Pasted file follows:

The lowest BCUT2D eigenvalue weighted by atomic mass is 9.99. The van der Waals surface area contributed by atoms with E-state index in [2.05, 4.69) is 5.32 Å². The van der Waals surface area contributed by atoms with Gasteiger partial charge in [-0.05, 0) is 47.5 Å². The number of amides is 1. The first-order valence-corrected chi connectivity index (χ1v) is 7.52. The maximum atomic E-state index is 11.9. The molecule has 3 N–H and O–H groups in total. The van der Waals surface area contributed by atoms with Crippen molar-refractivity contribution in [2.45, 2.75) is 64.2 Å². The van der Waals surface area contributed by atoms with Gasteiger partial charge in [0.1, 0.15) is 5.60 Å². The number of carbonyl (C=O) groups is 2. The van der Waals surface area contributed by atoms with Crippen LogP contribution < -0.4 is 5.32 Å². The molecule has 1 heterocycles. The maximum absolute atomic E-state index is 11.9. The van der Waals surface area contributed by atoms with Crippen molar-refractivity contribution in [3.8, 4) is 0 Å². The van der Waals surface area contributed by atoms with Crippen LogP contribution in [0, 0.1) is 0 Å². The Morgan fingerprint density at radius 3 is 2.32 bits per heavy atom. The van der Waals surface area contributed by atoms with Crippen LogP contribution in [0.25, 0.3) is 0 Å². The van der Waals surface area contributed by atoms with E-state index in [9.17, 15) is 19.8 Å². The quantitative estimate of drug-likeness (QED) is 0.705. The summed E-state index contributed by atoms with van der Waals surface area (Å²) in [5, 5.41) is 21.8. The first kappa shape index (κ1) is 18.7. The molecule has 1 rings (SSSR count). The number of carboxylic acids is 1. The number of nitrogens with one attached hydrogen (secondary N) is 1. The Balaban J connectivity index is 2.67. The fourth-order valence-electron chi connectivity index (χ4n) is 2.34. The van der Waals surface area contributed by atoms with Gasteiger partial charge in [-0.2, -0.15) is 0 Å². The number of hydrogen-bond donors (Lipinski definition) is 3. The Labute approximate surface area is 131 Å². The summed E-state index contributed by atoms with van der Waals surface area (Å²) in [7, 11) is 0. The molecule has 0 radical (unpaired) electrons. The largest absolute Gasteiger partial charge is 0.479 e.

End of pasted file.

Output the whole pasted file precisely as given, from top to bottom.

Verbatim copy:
The lowest BCUT2D eigenvalue weighted by atomic mass is 9.99. The van der Waals surface area contributed by atoms with E-state index in [2.05, 4.69) is 5.32 Å². The van der Waals surface area contributed by atoms with Gasteiger partial charge in [-0.05, 0) is 47.5 Å². The number of amides is 1. The first-order valence-corrected chi connectivity index (χ1v) is 7.52. The maximum atomic E-state index is 11.9. The molecule has 3 N–H and O–H groups in total. The van der Waals surface area contributed by atoms with Crippen molar-refractivity contribution in [2.45, 2.75) is 64.2 Å². The van der Waals surface area contributed by atoms with Gasteiger partial charge in [0.1, 0.15) is 5.60 Å². The number of carbonyl (C=O) groups is 2. The van der Waals surface area contributed by atoms with Crippen LogP contribution < -0.4 is 5.32 Å². The molecule has 1 heterocycles. The maximum absolute atomic E-state index is 11.9. The van der Waals surface area contributed by atoms with Crippen molar-refractivity contribution in [3.8, 4) is 0 Å². The van der Waals surface area contributed by atoms with Crippen LogP contribution in [0, 0.1) is 0 Å². The Morgan fingerprint density at radius 3 is 2.32 bits per heavy atom. The van der Waals surface area contributed by atoms with Crippen LogP contribution in [0.25, 0.3) is 0 Å². The van der Waals surface area contributed by atoms with E-state index in [9.17, 15) is 19.8 Å². The quantitative estimate of drug-likeness (QED) is 0.705. The summed E-state index contributed by atoms with van der Waals surface area (Å²) in [5, 5.41) is 21.8. The first kappa shape index (κ1) is 18.7. The molecule has 1 rings (SSSR count). The number of carboxylic acids is 1. The number of nitrogens with one attached hydrogen (secondary N) is 1. The Balaban J connectivity index is 2.67. The fourth-order valence-electron chi connectivity index (χ4n) is 2.34. The van der Waals surface area contributed by atoms with Gasteiger partial charge in [-0.2, -0.15) is 0 Å². The number of hydrogen-bond donors (Lipinski definition) is 3. The Labute approximate surface area is 131 Å². The summed E-state index contributed by atoms with van der Waals surface area (Å²) in [7, 11) is 0. The molecule has 0 radical (unpaired) electrons. The largest absolute Gasteiger partial charge is 0.479 e.